That last point may sound a bit cavalier, but the cost benefits of national conscription are hardly its most compelling. Imagine, amidst our ever uglying national discourse, the value of bringing Americans of diverse backgrounds together in their formative years. Imagine a young man from New York City guiding visitors at Yellowstone, or a young woman from Mississippi representing lawyerless defendants in Boston. Imagine forging a nation of tolerance through a unifying, eye-opening experience like national service.
And there is no better place to set that vision than in our schools. Education offers a smorgasbord of opportunities ripe for conscripts: guidance counselors, custodians, security guards, secretaries, tutors, and yes, teachers.
But how would national conscription address the critical prestige gap the President Obama highlighted during the State of the Union? Shouldn't the president's shout-out and other efforts have been enough to alter at least a few career paths? The idea seems straightforward enough: I will use my pulpit to push education into the pantheon of prominent professions alongside medicine and law, and the best and brightest will flock en masse back to the schools that made them the best and brightest, craving classrooms of their very own.
Yet this top down approach fails to appreciate the implications of the most successful remedy to the prestige gap to date (and one that just so happens to assimilate quite nicely with our plan for national service): Teach For America (TFA) -- the national teacher corps that places America's most promising college graduates in America's most challenging public schools for a two-year commitment. By asking this country's most talented young people to pledge two years to the cause of ending educational inequity, TFA has succeeded in seeding a grassroots movement of college graduates begging for the opportunity to tackle our nation's greatest injustice and gravest predicament. Last year applications soared to over 46,000, while only 12 percent were accepted.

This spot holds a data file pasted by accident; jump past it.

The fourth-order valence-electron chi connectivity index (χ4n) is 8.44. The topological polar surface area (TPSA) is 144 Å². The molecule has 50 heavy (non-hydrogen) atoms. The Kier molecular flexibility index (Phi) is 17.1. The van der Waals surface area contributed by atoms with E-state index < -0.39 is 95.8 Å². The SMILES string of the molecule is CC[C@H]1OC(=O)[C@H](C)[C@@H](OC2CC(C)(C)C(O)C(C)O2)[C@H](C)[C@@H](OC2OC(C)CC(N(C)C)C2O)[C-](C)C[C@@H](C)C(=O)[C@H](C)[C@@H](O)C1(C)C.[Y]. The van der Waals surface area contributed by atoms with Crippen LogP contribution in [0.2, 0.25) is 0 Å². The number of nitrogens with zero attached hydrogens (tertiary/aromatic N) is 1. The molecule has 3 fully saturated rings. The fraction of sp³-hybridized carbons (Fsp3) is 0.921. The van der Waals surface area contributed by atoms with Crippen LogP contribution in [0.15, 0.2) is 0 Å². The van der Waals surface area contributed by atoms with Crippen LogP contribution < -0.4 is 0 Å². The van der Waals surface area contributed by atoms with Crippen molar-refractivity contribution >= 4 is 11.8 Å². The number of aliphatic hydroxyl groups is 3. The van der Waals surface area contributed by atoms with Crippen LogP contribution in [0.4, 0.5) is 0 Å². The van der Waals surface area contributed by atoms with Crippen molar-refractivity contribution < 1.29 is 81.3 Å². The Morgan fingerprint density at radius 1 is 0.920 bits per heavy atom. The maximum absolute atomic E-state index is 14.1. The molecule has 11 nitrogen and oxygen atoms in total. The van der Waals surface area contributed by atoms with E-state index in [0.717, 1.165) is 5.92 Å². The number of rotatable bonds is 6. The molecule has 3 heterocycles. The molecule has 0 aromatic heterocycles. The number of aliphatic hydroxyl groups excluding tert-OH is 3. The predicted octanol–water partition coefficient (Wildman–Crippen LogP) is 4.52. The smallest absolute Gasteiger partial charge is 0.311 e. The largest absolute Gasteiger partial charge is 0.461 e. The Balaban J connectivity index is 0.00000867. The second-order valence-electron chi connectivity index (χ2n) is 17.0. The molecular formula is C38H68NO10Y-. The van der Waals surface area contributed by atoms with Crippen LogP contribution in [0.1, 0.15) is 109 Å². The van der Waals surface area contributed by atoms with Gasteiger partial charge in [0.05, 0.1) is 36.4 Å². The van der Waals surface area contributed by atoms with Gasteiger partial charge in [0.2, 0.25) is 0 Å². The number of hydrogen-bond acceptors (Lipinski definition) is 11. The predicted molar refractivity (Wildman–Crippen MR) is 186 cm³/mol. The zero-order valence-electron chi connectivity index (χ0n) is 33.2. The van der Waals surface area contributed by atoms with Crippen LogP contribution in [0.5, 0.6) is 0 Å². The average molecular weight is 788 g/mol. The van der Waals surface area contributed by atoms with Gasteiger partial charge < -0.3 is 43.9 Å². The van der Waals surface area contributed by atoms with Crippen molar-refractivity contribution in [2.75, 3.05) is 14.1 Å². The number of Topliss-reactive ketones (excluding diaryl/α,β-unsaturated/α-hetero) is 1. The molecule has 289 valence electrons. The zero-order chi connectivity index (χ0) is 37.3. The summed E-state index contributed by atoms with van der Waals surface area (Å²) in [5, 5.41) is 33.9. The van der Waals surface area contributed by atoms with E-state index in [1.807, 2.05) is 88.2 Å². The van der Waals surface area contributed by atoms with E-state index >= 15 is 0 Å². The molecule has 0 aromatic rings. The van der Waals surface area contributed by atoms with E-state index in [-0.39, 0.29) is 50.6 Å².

Best of all, adding this calculus to our national conscription plan actually works out for the needs of the teaching force. According to the American Federation of Teachers, schools need to hire approximately 200,000 new teachers every year. If we apply TFA's rigorous admissions process and 12 percent acceptance rate to the nation's 1.65 million college graduates, we arrive at 198,000 teachers, exactly the number we need.
As for school administrators, why couldn't we have "officer training" programs? And if anyone wanted to make a career out of their work, what's to stop them? After the two years, their salaries could be picked up at the local level and scale up accordingly.
Finally, the accelerants responsible for the burnout that extinguishes so many teaching careers -- lacking of planning time, too heavy a workload, and problematic student behavior -- would be abated by the efforts of other conscripts. Increased support from wrap-around services provided by conscripted tutors, classroom assistants, social workers, and more, would allow teachers to focus on the most important part of their job description: fattening their students with knowledge, skills, and dreams.
But most significantly, under this new regime of national service, the teaching profession would achieve the prestige it deserves. Teachers would have to deal with cab conversations that only have one possible conclusion: "Thank you for being a nation builder."